How To Use The Background Eraser Tool In Photoshop

One of the easiest ways to remove a background or part of a background from an image in Photoshop is to use the Background Eraser Tool. This tool is like a combination of the Quick Selection tool and the Eraser tool, working simultaneously. The Background Eraser tool samples the colour at the centre of the brush, and deletes pixels of a similar colour as you drag around your image. Here’s how to use it.

1. Start by opening an image that you want to remove the background from. In this example, I want to extract the girl, deleting the background wall to transparency.


2. Select the Background Eraser tool from the toolbox. It may be hidden beneath the Eraser tool.


On the tool options bar at the top of the screen choose a large round, hard brush. I’m working with quite a large image so I’ve picked a brush size of 100 pixels.


Still on the tool options bar, set the Sampling to Continuous, the limits to Find Edges and the Tolerance to a low number such as 20-25%. A low tolerance means that only areas that are very similar to the sampled colour will be erased. A high tolerance erases a broader range of colours.


3. Bring the pointer near to the edge of the person or object that you want to remove the background from. You’ll see a circle with small crosshairs in the centre. The crosshairs show the “hotspot”, or centre of the eraser, and the tool deletes that colour wherever it appears inside the brush. The other piece of magic it weaves is to perform a colour extraction at the edges of any foreground objects. This means that there will be no tell-tale colour halos visible if the foreground object is later pasted into another image.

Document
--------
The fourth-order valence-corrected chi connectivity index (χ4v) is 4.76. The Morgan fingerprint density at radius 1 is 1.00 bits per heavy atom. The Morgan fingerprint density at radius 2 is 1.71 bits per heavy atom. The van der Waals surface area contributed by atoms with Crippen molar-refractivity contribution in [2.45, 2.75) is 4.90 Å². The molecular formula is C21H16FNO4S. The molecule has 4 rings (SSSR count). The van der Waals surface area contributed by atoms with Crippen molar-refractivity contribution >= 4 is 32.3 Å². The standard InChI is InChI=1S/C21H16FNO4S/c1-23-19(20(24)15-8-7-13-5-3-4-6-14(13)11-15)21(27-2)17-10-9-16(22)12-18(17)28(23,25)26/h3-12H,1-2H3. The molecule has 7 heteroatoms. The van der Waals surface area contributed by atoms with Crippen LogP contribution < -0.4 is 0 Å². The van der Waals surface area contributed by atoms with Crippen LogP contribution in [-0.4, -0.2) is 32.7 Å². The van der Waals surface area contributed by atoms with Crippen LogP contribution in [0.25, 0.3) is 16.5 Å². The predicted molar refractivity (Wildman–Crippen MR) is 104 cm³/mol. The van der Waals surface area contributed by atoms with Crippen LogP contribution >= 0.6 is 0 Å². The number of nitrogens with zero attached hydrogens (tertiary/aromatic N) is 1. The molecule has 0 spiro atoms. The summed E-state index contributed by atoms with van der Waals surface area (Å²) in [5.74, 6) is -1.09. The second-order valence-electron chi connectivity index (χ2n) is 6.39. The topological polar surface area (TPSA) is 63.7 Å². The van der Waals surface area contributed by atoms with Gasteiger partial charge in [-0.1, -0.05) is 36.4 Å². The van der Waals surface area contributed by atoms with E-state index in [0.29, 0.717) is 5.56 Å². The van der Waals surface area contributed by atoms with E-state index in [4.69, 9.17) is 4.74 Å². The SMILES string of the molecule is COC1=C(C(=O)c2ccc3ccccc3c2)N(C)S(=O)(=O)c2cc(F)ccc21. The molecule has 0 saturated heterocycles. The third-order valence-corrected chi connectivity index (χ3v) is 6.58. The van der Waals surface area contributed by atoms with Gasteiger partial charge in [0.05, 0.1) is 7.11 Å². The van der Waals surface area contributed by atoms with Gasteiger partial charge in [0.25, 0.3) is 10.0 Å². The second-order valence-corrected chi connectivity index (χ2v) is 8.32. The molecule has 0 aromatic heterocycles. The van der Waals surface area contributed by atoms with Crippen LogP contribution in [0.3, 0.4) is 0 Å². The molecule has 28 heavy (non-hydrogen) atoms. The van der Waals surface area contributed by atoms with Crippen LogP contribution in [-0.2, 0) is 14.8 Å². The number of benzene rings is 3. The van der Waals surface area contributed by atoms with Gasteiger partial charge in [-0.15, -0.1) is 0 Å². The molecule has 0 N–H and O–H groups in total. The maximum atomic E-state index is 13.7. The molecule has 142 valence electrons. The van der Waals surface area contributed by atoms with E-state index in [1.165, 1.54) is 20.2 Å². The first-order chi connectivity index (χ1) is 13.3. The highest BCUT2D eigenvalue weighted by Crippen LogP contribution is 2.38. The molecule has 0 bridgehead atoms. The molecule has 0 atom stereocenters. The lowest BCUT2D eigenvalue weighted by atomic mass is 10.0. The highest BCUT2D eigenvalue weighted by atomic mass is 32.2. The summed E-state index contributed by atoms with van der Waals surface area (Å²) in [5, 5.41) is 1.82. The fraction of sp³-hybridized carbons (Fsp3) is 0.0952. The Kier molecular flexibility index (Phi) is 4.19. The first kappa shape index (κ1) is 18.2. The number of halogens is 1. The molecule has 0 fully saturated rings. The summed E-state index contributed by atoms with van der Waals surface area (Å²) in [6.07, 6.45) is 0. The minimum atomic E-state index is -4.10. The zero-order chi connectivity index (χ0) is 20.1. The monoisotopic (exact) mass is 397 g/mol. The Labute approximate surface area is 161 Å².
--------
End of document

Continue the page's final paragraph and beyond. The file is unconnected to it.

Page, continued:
4. Click and drag to start erasing. There is no problem if you bring the edge of the circle over the edges between the background and the object (that’s why this tool is so cool) but it’s very important that you don’t drag the cross hairs over the edges.


As you click and drag, you’ll see the checkerboard pattern appear in the areas you have erased.

5. Continue erasing around the object. You might find that in some places you will need to reduce down the size of the brush to ensure that you don’t accidentally erase part of the object (for example, around the phone in this image).


6. Once you’ve erased an area the whole way around the object, then switch to the Eraser tool.


7. Choose a very large brush size; you can now quickly and easily get rid of the rest of the background.


Once you’ve erased the background, it’s easy to either put in a new one or to take the remainder of your image and paste it into another image.

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